Ever since the Saguenay-St. Lawrence Marine Park was created in 1998, a large number of protective measures have been put in place to safeguard marine mammals. On the other hand, can the protection of the marine environment and the enjoyment of whale-watchers on board cruises in this sector be reconciled? This is the question that a team of researchers from the Université du Québec à Rimouski asked themselves in the summer of 2021.

So far, it appears that the visitor experience on whale-watching cruises is even more satisfactory than it was before the creation of the Marine Park!

Can we reconcile conservation and leisure?

Do you know the paradox of being a whale enthusiast? This is “this inner contradiction between the desire to protect, to be the least intrusive possible and not to disturb the animal and the desire to be as close as possible because you’re curious and in total admiration of these majestic mammals,” explains Ariane Tessier-Moreau, master’s student in maritime resource management at the Université du Québec à Rimouski, during a presentation given at the 89th edition of the Association francophone pour le savoir (Acfas).

In response to this paradox, Ms. Tessier-Moreau and a team of UQAR researchers launched a research project with visitors as the focus of their study.

Preliminary results of this experiment tentatively show that no, protection and enjoyment are not mutually exclusive.

Indeed, a slight increase in visitor enjoyment has been noted over the past 20 years, even though marine tourism regulations have evolved since the creation of the Saguenay-St. Lawrence Marine Park in 1998. The main factors studied by the UQAR research team include excursion duration, the presence of other watercraft, the distance at which the whales are observed, relevance of / interest in the topics covered during the excursion, sightings of other animals and how heavily visited the site is. For most of these factors, the average level of enjoyment seems to have increased between 1999 and 2021.

To conduct this study, the team boarded 83 whale-watching cruises in the Saguenay-St. Lawrence Marine Park throughout the summer of 2021. Cruise participants were polled through a questionnaire on the extent to which they appreciated their whale-watching experience.

Passengers were also questioned regarding their expectations. Ultimately, it was determined that 96% of the visitors surveyed strongly believed that cruises should not harm the species present, though 89% wished to see whales, regardless of how far away they were from the animal(s). The majority of respondents also expressed a concern for protecting cetaceans.

Then, the results were compared with data from a similar study carried out in 1999 by Catherine Giroul (in French) of the Université du Québec à Trois-Rivières.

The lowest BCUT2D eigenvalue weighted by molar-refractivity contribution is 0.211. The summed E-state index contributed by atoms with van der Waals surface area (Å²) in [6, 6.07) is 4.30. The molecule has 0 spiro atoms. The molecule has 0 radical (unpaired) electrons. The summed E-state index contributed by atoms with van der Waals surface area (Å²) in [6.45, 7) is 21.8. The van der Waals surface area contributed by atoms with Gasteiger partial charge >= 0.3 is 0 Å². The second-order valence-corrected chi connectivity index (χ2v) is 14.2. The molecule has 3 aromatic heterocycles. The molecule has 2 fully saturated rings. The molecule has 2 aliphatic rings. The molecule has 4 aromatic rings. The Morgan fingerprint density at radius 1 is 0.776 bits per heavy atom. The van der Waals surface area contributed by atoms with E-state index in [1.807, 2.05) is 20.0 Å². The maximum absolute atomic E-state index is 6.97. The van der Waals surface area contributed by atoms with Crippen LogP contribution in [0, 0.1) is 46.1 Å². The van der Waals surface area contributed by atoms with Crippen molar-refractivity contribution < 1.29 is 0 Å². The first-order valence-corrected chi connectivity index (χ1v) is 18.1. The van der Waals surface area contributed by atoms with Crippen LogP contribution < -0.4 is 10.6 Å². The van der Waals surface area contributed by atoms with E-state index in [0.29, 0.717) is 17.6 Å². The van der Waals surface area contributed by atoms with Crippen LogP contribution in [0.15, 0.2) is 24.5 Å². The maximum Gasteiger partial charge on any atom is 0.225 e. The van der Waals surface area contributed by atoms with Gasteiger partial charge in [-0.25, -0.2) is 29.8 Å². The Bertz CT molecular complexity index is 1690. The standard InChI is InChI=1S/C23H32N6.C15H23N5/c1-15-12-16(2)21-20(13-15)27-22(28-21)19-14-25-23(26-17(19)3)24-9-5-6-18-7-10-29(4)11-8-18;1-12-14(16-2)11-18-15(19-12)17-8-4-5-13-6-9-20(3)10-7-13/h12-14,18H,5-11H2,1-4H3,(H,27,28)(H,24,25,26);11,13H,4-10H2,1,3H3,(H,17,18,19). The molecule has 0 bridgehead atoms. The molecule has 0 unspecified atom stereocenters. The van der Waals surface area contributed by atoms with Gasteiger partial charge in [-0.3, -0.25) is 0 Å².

Taking into account these various elements, it can be concluded that Marine Park regulations most likely do not negatively influence the visitor experience. On the contrary, the impact is probably positive!

Close-up on belugas

Another research project also has tourists as its main focus of study. Indeed, through the Beluga Project, researchers from Université de Sherbrooke and Université du Québec en Outaouais are striving to assess the economic impact of belugas in the Saguenay-St. Lawrence Marine Park as well as the value that visitors place on this species.

Whale conservation is an issue that affects an increasingly broad array of other issues, including shipping. In this context, together with a team of engineers, the researchers also are aiming to estimate the costs of speed and noise reduction measures for certain ships and how reasonable these costs might be for society. With the additional costs triggered by ship modifications, it can be expected that the cost of cruises will go up as well. The goal of the Beluga Project is therefore to find out how much people are willing to spend to watch whales in a manner that would be safer for the animals’ well-being.

It is with this in mind that the research group will interview visitors and locals in Tadoussac and Baie-Sainte-Marguerite throughout the summer of 2022. Respondents will include both people who watch whales on board cruises and those who observe them from shore. The answers to this questionnaire will be used to assess people’s openness and gauge their opinion regarding the potential economic and regulatory changes in the Marine Park. For now, the team believes that people would be rather open to spending a significant amount to protect whales provided that the impact can be observed in the short or medium term.

Eventually, the results of this study could be used to better identify the benefits that lower boating and shipping traffic would have on marine mammals and the costs that this would entail.

Do protective measures really have an impact?

It remains difficult to demonstrate the impact that protective measures are having on whales. One thing is for sure, however: These regulations certainly do not mean them any harm! Discussions with visitors help better understand the impact that establishing the Marine Park has had on their experience and in a way justifies the implementation of these restrictions. Thus far, this impact seems positive, which is quite encouraging for the future of the Marine Park and the marine mammals that call it home!

News - 24/8/2022

Odélie Brouillette

Odélie Brouillette joined the GREMM team as a writer and naturalist in 2022 and has been back since winter 2023 as a project manager in science popularization. Recently graduated in biology, she has always been fascinated by the marine environment and whales and hopes to contribute to their protection through awareness and popularization.

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